the OFC was used for all functional data collection
(repetition time ¼2000 ms, echo time ¼30 ms, ﬂip angle ¼80,
bandwidth ¼2604, 200 mm ﬁeld of vi ew for 3.1 mm isotro pic
voxels, 31 axial-oblique slices covering the OFC and brain
Preprocessing. Images were slice time corrected using
sinc interpolation in Matlab (www.mathworks.com) and
motion corrected using SPM5 (http://www.ﬁl.ion.ucl.ac.uk/
spm/software/spm5/). Unless noted, all analyses were
conducted using BioImage Suite.
Neurofeedback modulates connectivity and anxiety
D Scheinost et al
Resting-state connectivity analysis. Several covariates of
no interest were regressed from the data, including linear and
quadratic drift, six rigid-body motion parameters and mean
cerebral–spinal ﬂuid, white matter and global signals. The data
were low-pass ﬁltered (approximate cutoff frequency ¼0.12
Hz) and a gray matter mask was applied to the data so that
only voxels in the gray matter were included. The network
measure of degree
was computed for each voxel.
Comparison of degree maps before and after NF allows
exploration of functional connectivity changes, unbiased by a
priori assumptions regarding regions of interest. First, the time
series for a voxel was correlated with every other voxel in the
gray matter with degree deﬁned as the number of connection
with a correlation greater than r¼0.40. The process was
repeated for each voxel. Degree maps were normalized as
For group comparisons, single
subject results were smoothed (6 mm Gaussian kernel) and
warped to common space through a series of linear and non-
linear registrations as described previously.
Control task analysis. Control task data collected immedi-
ately before and after NF on the second and third
experimental days were used to assess changes in the target
region of interest. Task regressors for increase and decrease
blocks were convolved with a hemodynamic response
function and included in the design matrix of a general linear
model. Motion parameters and drift terms were added as
regressors of no interest. Activity in the target OFC voxels
during decrease blocks was subtracted from activity during
increase blocks to yield an estimate of control over the region
during control task runs.
Resting connectivity data. Group level statistics were per-
formed in a voxel-wise manner to identify regions showing
changes in functional connectivity after rt-fMRI training. For
each group, paired differences in the resting data collected
before and after training were identiﬁed using Wilcoxon’s
signed-rank test. Between-group differences were identiﬁed
using Wilcoxon’s rank-sum test, implemented in Analysis of
Functional NeuroImages (AFNI) (http://afni.nimh.nih.gov/
afni). To assess the relationship between behavior and
intrinsic connectivity patterns, as previous studies have
we performed a voxel-by-voxel Pearson correlation
analysis between the change in behavior and change in
degree. Signiﬁcance was assessed at a Po0.05 level after
correcting for multiple comparisons across the grey matter
via AFNI’s AlphaSim program. To check for possible
confounds caused by group differences in head motion,
we computed the mean frame-to-frame displacement for
each subject across all time points. Wilcoxon’s rank-sum
tests revealed no group difference in motion (P¼0.67,
U¼44) and no difference in motion between the ﬁrst and last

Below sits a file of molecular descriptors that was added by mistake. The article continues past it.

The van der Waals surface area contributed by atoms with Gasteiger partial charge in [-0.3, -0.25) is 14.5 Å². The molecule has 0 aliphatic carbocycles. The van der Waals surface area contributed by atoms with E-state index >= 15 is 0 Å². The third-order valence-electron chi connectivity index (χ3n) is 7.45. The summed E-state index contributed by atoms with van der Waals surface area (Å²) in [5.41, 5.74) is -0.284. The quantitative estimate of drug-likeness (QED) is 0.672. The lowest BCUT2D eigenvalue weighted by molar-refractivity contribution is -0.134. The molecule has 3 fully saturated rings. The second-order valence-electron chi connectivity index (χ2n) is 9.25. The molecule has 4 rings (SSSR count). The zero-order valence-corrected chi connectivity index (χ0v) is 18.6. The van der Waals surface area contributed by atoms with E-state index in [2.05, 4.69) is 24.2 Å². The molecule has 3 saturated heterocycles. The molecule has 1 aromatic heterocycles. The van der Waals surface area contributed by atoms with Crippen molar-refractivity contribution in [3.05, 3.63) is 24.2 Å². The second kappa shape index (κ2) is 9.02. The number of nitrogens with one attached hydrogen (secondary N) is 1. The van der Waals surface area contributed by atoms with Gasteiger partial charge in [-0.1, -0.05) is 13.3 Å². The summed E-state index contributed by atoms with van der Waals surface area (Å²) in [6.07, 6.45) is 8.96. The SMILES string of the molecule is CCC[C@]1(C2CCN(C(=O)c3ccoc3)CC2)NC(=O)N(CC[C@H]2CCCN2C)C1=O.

imaging session (P¼0.57, U¼42).
Behavioral data. The anxiety ratings were averaged across
stimuli in each assessment session. The average in the ﬁnal
session was subtracted from the average in the ﬁrst session
to yield an estimate of how much each subject increased
control over their contamination anxiety. Wilcoxon’s signed-
rank tests were used to assess changes within each group,
and a Wilcoxon’s rank-sum test was used to contrast
changes between groups. Because we hypothesized a priori
that feedback subjects would increase control over their
anxiety, and would have a greater increase in control than
the sham subjects, signiﬁcance was assessed using one-
tailed tests at a Po0.05 level.
Control task data. Within-group changes in OFC (percentage
of signal change at the ﬁnal time point compared with per-
centage of signal change at the ﬁrst time point) were tested
with Wilcoxon’s signed-rank tests and between-group differ-
ences were tested with a Wilcoxon’s rank-sum test. Because
we hypothesized a priori that feedback subjects would
increase control over their OFC activity, and would have a
greater increase in control than the sham subjects, signiﬁ-
cance was assessed using one-tailed tests at a Po0.05 level.
Changes in resting state functional connectivity patterns before
and after NF were assessed using a network theory metric,
degree of connectivity, computed on a voxel-wise basis.
group composite map of whole-brain changes in degree of
connectivity in the feedback group showed signiﬁcant (Po0.05
corrected) decreases in brain regions associated with emotion
processing, including the insula and adjacent regions, the
hippocampi, parahippocampal and entorhinal cortex, the right
amygdala, the brainstem in the vicinity of the substantia nigra,
the temporal pole, superior temporal sulcus, thalamus and
fusiform gyrus. By contrast, signiﬁcantly (Po0.05 corrected)
increased degree of connectivity was seen in prefrontal areas
associated with emotion regulation and cognitive control,
including right lateral prefrontal cortex and bilateral portions of
Brodmann’s area 8 (Figure 2a). The composite map from the
sham group did not show any loci of signiﬁcant changes in
connectivity surviving multiple comparisons correction (not
Figure 1 A screen-shot showing the visual display at the end of a
neurofeedback run, which ended with a rest block and a corresponding neutral